Image result for pear growing in bottle for liquorImage result for pear growing in bottle for liquor

Tuesday, April 4, 2017

Germanfest in Muenster Texas


Wilkommen (Welcome) to the 42nd annual Germanfest, sponsored by the Muenster Chamber of Commerce.

Muenster was founded in 1889 by people of German heritage and Catholic faith. This unique German community located in North Texas, of approximately 1,500, is a close-knit family in both kinship and kindred spirit.
This family, of common heritage and faith, throws one of the biggest parties in Texas, Germanfest, the last full weekend in April. This three-day festival attracts thousands to mouthwatering German sausage, scrumptious apple strudel, hearty cheeses and homemade bread, cakes, German beers, and pies. So, come to Muenster and let us be your host for food, fun and frolic. Be sure to bring a "guten apetit."

The charming town of Muenster, population 1800, swells to over 50,000 people a day, in welcoming our neighbors to the North, South, East & West! 

 Plan to participate in one or more of our exciting activities. Events include a 5k and 15k Germanfest Fun Run, a Metric Century Bicycle Rally, a Sausage and Rib Cook-Off, Nagelshlaugen and other assorted competitions.

 There will be entertainment for the whole family, including mimes, magicians, clowns and storytellers, or the Karneval and Kinder Theater for the children, while Mom and Dad delight in dancing, music, arts and crafts, a rock-climbing wall, folk dancing, and two stages with non-stop entertainment.

Located on U.S. Highway 82, 14 miles west of I-35, about 70 miles north of the Dallas-Fort Worth Metroplex, Muenster is waiting to welcome you to their community and entertain you at Germanfest.

Friday April 28, 2017

Musical Entertainment on the Main Stage- Friday, April 22, 2016

2:30 pm - 4:00 pm -  Pat Waters and Chainlink
4:30 pm - 6:00 pm -  Ryan Ready/Nikki Horner
6:00 pm - 8:00 pm -   A Hard's Night Day
8:30 pm - Close -  Time Machine Band
Saturday April 29, 2017
11:00 am - 1:00 pm -
1:30 pm - 3:30 pm - Phil Hamilton
4:00 pm - 6:00 pm -  Kylie Rae Harris
6:30 pm - 8:00 pm -  Ryan Beaver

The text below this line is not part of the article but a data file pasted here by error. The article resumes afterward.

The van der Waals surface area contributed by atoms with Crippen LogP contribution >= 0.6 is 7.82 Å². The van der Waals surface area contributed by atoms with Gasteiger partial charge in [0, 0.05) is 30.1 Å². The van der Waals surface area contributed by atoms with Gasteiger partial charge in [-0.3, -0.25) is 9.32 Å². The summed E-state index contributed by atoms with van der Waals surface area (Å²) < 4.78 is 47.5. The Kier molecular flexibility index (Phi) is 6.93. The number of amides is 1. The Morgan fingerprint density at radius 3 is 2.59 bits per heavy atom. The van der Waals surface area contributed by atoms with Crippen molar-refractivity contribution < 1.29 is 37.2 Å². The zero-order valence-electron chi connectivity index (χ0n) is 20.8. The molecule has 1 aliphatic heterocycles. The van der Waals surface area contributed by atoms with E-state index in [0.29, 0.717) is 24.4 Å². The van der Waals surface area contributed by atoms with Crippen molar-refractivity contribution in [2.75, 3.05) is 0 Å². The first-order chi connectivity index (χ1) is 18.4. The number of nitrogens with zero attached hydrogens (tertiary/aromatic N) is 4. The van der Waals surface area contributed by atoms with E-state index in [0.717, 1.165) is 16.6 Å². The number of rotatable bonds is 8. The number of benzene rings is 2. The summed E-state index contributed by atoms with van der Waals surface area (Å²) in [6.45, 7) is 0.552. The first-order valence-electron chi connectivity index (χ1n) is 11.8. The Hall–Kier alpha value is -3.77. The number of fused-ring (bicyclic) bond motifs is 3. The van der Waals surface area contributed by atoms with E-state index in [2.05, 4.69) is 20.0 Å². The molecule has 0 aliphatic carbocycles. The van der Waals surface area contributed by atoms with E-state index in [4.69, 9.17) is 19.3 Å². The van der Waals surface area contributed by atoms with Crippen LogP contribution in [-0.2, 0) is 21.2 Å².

8:30 pm - 10:00 pm -  Curtis Grimes
10:30 pm - Close -  Zane Williams
Sunday April 24, 2016
11:00 am - 12:00 Noon -  Music In the Park
12:30 pm - 3:00 pm -  Brave Combo
3:00 pm - 4:30 pm -  Classic Recall
5:00 pm - 6:00 pm -  Andy Serna

Give yourself a bit more time and make it a weekend adventure!  The locally owned shops on Main Street along with our outstanding Antique mall, are charming, eclectic and sophisticated with wonderful treasures, finds, treats and baubles to be had by all!

For more information:
Muenster Chamber of Commerce
P.O. Box 714 Muenster, TX 76252-0714
8:00am-5:00pm Mon. - Fri.

4R Ranch Vineyards and Winery & Barnhaus

 Laying gracefully in the majestic Red River Valley in the North Texas hill country, the newly opened 4R Ranch Vineyards and Winery & Barnhaus.

  Where the short-grass prairie drops into the Red River Valley, the 4R Ranch—with its magnificent vistas and rocky terrain—is perfectly suited for growing grapes. Patriarch W.C. Roper encouraged his family of sixth-generation Texans to share the beauty of this extraordinary place with others; and so it was love of this man and love of the land that inspired 4R Ranch Vineyards & Winery. Chinquapin oaks, white-tailed deer, the endangered black-capped vireo, and the occasional Rio Grande turkey inhabit this incredible property. Powered by sun, earth and wind, 4R Ranch Vineyards & Winery calls us all to slow our pace, enjoy the view, and sip a glass of wine in the magnificent Red River Valley.

 A wine selection consisting of :
There seems to be a wine that will be enjoyed by every pallet.  

Willem Johnson is an award-winning winemaker, cellar master and sommelier. He comes to 4R Ranch Vineyards & Winery with extensive experience that has taken him from luxury properties in Nantucket, Vail and Beaver Creek—where he earned accolades from Wine Spectator—to Churchill Wine Cellars in Wolcott, Colorado.
As a winemaker he was awarded more than 60 medals over seven years at the Colorado Mountain Winefest. At 4R Ranch Vineyards & Winery, he will continue his practice of marrying food, wine and stellar service with a passionate commitment to excellence.

The Wind Shed offers two locations for events, wedding ceremonies and receptions. The 50-foot cantilevered deck offers panoramic views of the valley below.